YOUNG REPORTER – During the August 2016 school holidays, we took part in capoeira training sessions organised by UNICEF and its partners in various child care centres in the town of Goma, in Eastern DRC. The aim of these activities is to increase the number of people taking part in capoeira in the community surrounding the welfare facilities for vulnerable children. These children include children from armed forces and groups and children living with HIV.
Encouragement from parents
After more than a month of learning capoeira, we took part in the closing ceremony of the training at the Heal Africa Hospital; a few parents were there to support their children.
It started with an assembly and warm-up by the children, led by Alex and Ninja, two capoeira trainers who work at UNICEF. The children and teenagers then explained what they had gained from learning capoeira and how they now feel after such a long training session.
Charlotte, a child from the Heal Africa centre, explains: ‘’capoeira taught me to respect others, to live in a family, to bond with others. It changed me physically and mentally and de-stressed me completely’’.
Various parents who came to support their children say that they are also very happy because capoeira has brought about a major change in their children. Charlotte’s mother explains: ‘’We would like to thank Heal Africa and UNICEF for having thought of teaching capoeira to our children. My child was very shy before, she kept to herself and was very inactive; now, however, thanks to capoeira, my child is beginning to speak up, to be active and she wants to be part of a group of children; capoeira has really changed my child’’.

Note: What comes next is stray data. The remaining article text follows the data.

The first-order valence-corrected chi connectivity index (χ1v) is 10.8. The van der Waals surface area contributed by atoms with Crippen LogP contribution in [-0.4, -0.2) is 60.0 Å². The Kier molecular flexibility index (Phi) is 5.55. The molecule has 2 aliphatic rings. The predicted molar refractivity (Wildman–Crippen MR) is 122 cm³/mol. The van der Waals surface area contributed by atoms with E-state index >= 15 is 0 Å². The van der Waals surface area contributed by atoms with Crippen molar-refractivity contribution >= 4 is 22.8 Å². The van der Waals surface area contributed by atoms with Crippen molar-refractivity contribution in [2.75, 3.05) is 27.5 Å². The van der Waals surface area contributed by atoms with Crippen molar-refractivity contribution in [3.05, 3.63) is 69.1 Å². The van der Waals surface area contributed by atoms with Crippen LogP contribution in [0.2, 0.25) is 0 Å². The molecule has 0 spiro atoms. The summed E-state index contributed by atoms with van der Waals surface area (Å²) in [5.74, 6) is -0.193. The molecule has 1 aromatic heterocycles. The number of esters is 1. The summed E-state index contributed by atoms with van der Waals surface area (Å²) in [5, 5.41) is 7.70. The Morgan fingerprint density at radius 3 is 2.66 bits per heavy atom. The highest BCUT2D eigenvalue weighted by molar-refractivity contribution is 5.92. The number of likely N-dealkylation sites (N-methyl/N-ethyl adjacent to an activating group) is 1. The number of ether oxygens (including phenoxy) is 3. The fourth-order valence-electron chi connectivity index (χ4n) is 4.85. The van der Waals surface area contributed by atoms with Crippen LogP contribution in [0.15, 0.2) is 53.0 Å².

Capoeira enhances personal growth
Wow! According to Flavio, who is a Child Protection Specialist at UNICEF responsible for the Eastern Area and a capoeira master, capoeira now provides hope and the desire to live to children and learners. For him, before teaching others, he is firstly a learner himself: ‘’Capoeira has helped me a lot. Capoeira gave meaning to my life because I was introduced to this discipline from a young age and it taught me how to get rid of stress and to continue feeling useful and important; that is why I feel wonderful when I teach children’’.
The Young Reporters acknowledge the importance and effectiveness of practising capoeira because very often, when we are among the most vulnerable children, (ex-soldiers, so-called street children, children with disabilities), we feel we are all united thanks to capoeira. There are no barriers or limits.
We would like to thank UNICEF for having thought of these capoeira activities at the Heal Africa Hospital and recommend that this type of activity be expanded so that more children can cultivate the values provided by capoeira.
Translated from Frenh by Elsabe Joubert
Photo: UNICEF DRC 2014 Stefano Toscano
Suzanne, 15ans, est Enfant reporter de Goma et membre du Parlement d'enfants. Suzanne se sent fière lorsqu'elle plaide pour les droits des enfants. D'ailleurs, plus tard, elle souhaite étudier les Relations Internationales pour de devenir ambassadrice afin de continuer sa lutte au-delà des frontières du pays.
Latest posts by Suzanne (see all)
- Capoeira reduces violence and aggression in children - 16 November 2016